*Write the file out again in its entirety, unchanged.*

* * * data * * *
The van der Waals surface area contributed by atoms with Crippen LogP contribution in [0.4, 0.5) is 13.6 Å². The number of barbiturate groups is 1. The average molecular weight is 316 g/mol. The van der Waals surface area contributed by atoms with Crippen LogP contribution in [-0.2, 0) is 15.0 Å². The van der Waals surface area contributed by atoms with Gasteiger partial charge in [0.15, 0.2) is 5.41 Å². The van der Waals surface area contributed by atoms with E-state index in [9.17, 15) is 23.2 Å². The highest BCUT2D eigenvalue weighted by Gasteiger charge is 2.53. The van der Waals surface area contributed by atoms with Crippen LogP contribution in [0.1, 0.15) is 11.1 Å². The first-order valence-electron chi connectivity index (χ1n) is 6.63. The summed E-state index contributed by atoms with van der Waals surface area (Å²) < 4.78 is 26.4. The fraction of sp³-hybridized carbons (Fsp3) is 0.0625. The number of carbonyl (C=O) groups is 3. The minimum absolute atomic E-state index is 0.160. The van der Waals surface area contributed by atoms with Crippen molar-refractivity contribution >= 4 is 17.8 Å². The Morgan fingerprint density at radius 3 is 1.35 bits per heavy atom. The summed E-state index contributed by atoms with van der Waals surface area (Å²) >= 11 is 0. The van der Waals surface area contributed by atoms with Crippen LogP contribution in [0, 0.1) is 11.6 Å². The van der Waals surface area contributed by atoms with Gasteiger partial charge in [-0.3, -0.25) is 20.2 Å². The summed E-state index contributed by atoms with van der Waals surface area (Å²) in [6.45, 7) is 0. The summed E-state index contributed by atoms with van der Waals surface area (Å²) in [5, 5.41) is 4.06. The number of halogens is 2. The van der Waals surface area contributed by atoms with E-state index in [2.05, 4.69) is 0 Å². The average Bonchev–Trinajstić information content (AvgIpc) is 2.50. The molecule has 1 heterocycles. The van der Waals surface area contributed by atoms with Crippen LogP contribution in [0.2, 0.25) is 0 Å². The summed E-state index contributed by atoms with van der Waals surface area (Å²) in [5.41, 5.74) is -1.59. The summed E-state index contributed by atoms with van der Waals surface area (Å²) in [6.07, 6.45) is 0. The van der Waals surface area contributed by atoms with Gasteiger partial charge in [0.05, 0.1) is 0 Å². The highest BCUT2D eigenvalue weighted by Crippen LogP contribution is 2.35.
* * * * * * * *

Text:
The van der Waals surface area contributed by atoms with Crippen LogP contribution in [0.4, 0.5) is 13.6 Å². The number of barbiturate groups is 1. The average molecular weight is 316 g/mol. The van der Waals surface area contributed by atoms with Crippen LogP contribution in [-0.2, 0) is 15.0 Å². The van der Waals surface area contributed by atoms with Gasteiger partial charge in [0.15, 0.2) is 5.41 Å². The van der Waals surface area contributed by atoms with E-state index in [9.17, 15) is 23.2 Å². The highest BCUT2D eigenvalue weighted by Gasteiger charge is 2.53. The van der Waals surface area contributed by atoms with Crippen LogP contribution in [0.1, 0.15) is 11.1 Å². The first-order valence-electron chi connectivity index (χ1n) is 6.63. The summed E-state index contributed by atoms with van der Waals surface area (Å²) < 4.78 is 26.4. The fraction of sp³-hybridized carbons (Fsp3) is 0.0625. The number of carbonyl (C=O) groups is 3. The minimum absolute atomic E-state index is 0.160. The van der Waals surface area contributed by atoms with Crippen molar-refractivity contribution >= 4 is 17.8 Å². The Morgan fingerprint density at radius 3 is 1.35 bits per heavy atom. The summed E-state index contributed by atoms with van der Waals surface area (Å²) >= 11 is 0. The van der Waals surface area contributed by atoms with Crippen LogP contribution in [0, 0.1) is 11.6 Å². The van der Waals surface area contributed by atoms with Gasteiger partial charge in [-0.3, -0.25) is 20.2 Å². The summed E-state index contributed by atoms with van der Waals surface area (Å²) in [6.45, 7) is 0. The summed E-state index contributed by atoms with van der Waals surface area (Å²) in [5, 5.41) is 4.06. The number of halogens is 2. The van der Waals surface area contributed by atoms with E-state index in [2.05, 4.69) is 0 Å². The average Bonchev–Trinajstić information content (AvgIpc) is 2.50. The molecule has 1 heterocycles. The van der Waals surface area contributed by atoms with Crippen LogP contribution in [0.2, 0.25) is 0 Å². The summed E-state index contributed by atoms with van der Waals surface area (Å²) in [5.41, 5.74) is -1.59. The summed E-state index contributed by atoms with van der Waals surface area (Å²) in [6.07, 6.45) is 0. The van der Waals surface area contributed by atoms with Gasteiger partial charge in [0.05, 0.1) is 0 Å². The highest BCUT2D eigenvalue weighted by Crippen LogP contribution is 2.35.